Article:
The Apostle Paul came to Philippi on his second preaching journey. Luke accurately describes the city with these words:
So putting out to sea from Troas, we ran a straight course to Samothrace, and on the day following to Neapolis; and from there to Philippi, which is a leading city of the district of Macedonia, a Roman colony; and we were staying in this city for some days. (Act 16:11-12 NAU)
The photo below shows ruins of the theater which was cut into the mountain side. It was built in the days of Philip II in the 4th century B.C. During renovations in the second and third century A.D. arrangements were made for gladiatorial contests.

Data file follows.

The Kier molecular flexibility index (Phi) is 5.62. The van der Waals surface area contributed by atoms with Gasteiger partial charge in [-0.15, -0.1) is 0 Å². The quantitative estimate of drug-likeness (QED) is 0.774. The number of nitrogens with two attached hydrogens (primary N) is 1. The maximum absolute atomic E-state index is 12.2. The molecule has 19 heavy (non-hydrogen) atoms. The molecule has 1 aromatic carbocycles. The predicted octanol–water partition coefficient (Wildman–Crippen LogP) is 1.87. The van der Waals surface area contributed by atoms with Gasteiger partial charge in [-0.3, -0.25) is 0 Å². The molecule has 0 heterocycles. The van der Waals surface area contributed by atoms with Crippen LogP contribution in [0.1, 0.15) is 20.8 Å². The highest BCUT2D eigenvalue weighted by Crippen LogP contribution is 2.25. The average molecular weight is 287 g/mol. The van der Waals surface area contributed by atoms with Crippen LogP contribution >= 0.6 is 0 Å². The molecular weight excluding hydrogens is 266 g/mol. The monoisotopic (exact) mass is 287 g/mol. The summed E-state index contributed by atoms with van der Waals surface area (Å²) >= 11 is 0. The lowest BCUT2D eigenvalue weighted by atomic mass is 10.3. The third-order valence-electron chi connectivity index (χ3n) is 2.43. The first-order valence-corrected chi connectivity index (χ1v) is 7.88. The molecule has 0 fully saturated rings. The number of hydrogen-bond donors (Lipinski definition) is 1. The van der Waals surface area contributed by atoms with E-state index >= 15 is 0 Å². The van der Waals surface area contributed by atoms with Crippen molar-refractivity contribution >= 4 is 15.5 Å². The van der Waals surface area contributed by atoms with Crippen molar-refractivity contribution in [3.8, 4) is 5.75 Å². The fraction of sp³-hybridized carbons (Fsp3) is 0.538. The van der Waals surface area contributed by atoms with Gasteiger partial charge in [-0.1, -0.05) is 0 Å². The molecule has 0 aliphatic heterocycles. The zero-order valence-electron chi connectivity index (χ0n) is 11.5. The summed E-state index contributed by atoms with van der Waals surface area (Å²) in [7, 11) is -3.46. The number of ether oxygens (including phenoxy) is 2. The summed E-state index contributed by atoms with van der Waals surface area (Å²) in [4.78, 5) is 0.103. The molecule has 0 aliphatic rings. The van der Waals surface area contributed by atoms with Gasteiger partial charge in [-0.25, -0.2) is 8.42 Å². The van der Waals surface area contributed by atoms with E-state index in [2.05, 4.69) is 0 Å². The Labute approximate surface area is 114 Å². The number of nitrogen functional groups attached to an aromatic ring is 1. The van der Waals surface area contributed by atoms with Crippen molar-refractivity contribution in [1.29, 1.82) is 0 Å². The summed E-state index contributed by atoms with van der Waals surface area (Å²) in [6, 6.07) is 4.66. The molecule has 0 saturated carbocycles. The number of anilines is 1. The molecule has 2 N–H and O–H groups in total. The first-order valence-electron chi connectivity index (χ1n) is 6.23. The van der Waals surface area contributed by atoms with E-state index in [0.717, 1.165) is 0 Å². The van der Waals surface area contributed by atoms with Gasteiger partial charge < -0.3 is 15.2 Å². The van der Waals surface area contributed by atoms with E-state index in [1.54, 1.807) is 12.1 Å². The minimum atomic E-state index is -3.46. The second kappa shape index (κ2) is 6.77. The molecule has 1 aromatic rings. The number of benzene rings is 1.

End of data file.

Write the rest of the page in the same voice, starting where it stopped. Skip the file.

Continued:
According to Fant and Reddish,
the theater was modified for gladiatorial contests. The first three or four rows of seats were removed, protective walls were added to keep the animals from the audience, new rows of seats were added on the upper part of the theater, and, in the 3rd century, an underground tunnel was constructed underneath the orchestra for the purpose of bringing in the wild animals. (A Guide to Biblical Sites in Greece and Turkey, 109-110)
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